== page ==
Knowing I would likely be a lone voice in this discussion on many topics, I need to respond to Jeffrey Kirchmeier’s comment about DNA collection: “Regarding the advocates for a broad collection of DNA evidence and Marquis’s suggestion that the government might need my DNA because I am a lawyer, I will leave that issue for another discussion, except to say that others have raised concerns both about privacy and overburdening DNA labs.”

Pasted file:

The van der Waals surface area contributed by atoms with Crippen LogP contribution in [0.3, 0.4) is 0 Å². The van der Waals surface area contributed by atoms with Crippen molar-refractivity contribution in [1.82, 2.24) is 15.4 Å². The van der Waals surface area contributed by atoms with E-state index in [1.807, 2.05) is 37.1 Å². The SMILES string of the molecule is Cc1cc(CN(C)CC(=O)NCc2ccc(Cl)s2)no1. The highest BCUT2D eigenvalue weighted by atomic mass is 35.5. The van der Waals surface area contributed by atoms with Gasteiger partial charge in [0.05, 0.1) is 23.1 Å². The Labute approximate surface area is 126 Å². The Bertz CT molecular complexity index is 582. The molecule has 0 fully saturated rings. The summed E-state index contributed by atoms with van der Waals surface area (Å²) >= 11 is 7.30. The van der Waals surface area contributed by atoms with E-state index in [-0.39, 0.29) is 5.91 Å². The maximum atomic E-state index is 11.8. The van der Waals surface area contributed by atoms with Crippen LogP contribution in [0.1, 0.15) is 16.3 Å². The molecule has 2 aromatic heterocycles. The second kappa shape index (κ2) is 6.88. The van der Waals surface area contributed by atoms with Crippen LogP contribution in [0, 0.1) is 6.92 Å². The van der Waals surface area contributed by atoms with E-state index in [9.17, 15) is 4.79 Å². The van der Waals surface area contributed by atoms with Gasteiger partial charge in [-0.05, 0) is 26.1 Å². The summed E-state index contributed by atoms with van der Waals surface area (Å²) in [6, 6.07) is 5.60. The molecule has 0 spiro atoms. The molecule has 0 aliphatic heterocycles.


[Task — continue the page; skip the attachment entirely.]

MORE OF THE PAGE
As the New York State Assembly correctly noted, the broader the DNA base the more likely you can convict the guilty and exonerate the innocent. Most lawyers already have to submit to fingerprinting in order to be licensed by their states. Since—as I pointed out—the method of collection (q-tips) is nowhere near as invasive as the syringe of a decade ago, and the only use of such a sample is to identify or exclude that subject, it can’t be used to intrude on your medical privacy. I made the suggestion to show that in an equal society no-one should be “exempt” from such identification. At present most states take sex offenders, more take convicted felons, and now New York proposes to take all arrestees. I would add all law enforcement officers who are also currently fingerprinted so that the DNA database is as wide as possible.